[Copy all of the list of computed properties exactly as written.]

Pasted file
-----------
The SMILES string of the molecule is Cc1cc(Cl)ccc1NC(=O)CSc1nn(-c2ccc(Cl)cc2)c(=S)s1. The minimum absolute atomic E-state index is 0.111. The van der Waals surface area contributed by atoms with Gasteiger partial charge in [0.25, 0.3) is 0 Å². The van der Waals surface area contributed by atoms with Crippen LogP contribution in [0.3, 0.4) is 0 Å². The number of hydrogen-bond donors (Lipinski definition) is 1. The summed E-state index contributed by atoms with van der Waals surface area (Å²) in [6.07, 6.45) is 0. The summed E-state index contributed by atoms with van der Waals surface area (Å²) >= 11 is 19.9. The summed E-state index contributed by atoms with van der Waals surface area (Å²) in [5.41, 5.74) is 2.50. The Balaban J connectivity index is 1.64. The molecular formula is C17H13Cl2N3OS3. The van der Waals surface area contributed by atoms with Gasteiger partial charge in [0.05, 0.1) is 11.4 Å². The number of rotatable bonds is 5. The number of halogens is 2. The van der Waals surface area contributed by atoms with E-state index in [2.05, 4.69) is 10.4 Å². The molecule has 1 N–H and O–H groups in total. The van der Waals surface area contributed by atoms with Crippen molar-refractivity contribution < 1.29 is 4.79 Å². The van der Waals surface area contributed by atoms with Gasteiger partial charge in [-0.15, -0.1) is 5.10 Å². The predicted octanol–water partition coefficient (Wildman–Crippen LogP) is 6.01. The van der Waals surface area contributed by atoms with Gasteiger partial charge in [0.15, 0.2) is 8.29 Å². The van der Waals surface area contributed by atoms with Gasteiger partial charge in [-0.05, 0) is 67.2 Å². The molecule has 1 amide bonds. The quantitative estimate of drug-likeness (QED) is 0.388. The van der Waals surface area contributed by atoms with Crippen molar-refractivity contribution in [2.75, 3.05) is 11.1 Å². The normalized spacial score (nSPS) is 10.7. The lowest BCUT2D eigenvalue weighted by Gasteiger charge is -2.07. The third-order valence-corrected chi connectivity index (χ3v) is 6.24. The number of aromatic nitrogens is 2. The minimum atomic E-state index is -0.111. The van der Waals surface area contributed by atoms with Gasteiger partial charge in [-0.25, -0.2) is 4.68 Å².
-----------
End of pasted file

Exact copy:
The SMILES string of the molecule is Cc1cc(Cl)ccc1NC(=O)CSc1nn(-c2ccc(Cl)cc2)c(=S)s1. The minimum absolute atomic E-state index is 0.111. The van der Waals surface area contributed by atoms with Gasteiger partial charge in [0.25, 0.3) is 0 Å². The van der Waals surface area contributed by atoms with Crippen LogP contribution in [0.3, 0.4) is 0 Å². The number of hydrogen-bond donors (Lipinski definition) is 1. The summed E-state index contributed by atoms with van der Waals surface area (Å²) in [6.07, 6.45) is 0. The summed E-state index contributed by atoms with van der Waals surface area (Å²) >= 11 is 19.9. The summed E-state index contributed by atoms with van der Waals surface area (Å²) in [5.41, 5.74) is 2.50. The Balaban J connectivity index is 1.64. The molecular formula is C17H13Cl2N3OS3. The van der Waals surface area contributed by atoms with Gasteiger partial charge in [0.05, 0.1) is 11.4 Å². The number of rotatable bonds is 5. The number of halogens is 2. The van der Waals surface area contributed by atoms with E-state index in [2.05, 4.69) is 10.4 Å². The molecule has 1 N–H and O–H groups in total. The van der Waals surface area contributed by atoms with Crippen molar-refractivity contribution < 1.29 is 4.79 Å². The van der Waals surface area contributed by atoms with Gasteiger partial charge in [-0.15, -0.1) is 5.10 Å². The predicted octanol–water partition coefficient (Wildman–Crippen LogP) is 6.01. The van der Waals surface area contributed by atoms with Gasteiger partial charge in [0.15, 0.2) is 8.29 Å². The van der Waals surface area contributed by atoms with Gasteiger partial charge in [-0.05, 0) is 67.2 Å². The molecule has 1 amide bonds. The quantitative estimate of drug-likeness (QED) is 0.388. The van der Waals surface area contributed by atoms with Crippen molar-refractivity contribution in [2.75, 3.05) is 11.1 Å². The normalized spacial score (nSPS) is 10.7. The lowest BCUT2D eigenvalue weighted by Gasteiger charge is -2.07. The third-order valence-corrected chi connectivity index (χ3v) is 6.24. The number of aromatic nitrogens is 2. The minimum atomic E-state index is -0.111. The van der Waals surface area contributed by atoms with Gasteiger partial charge in [-0.25, -0.2) is 4.68 Å².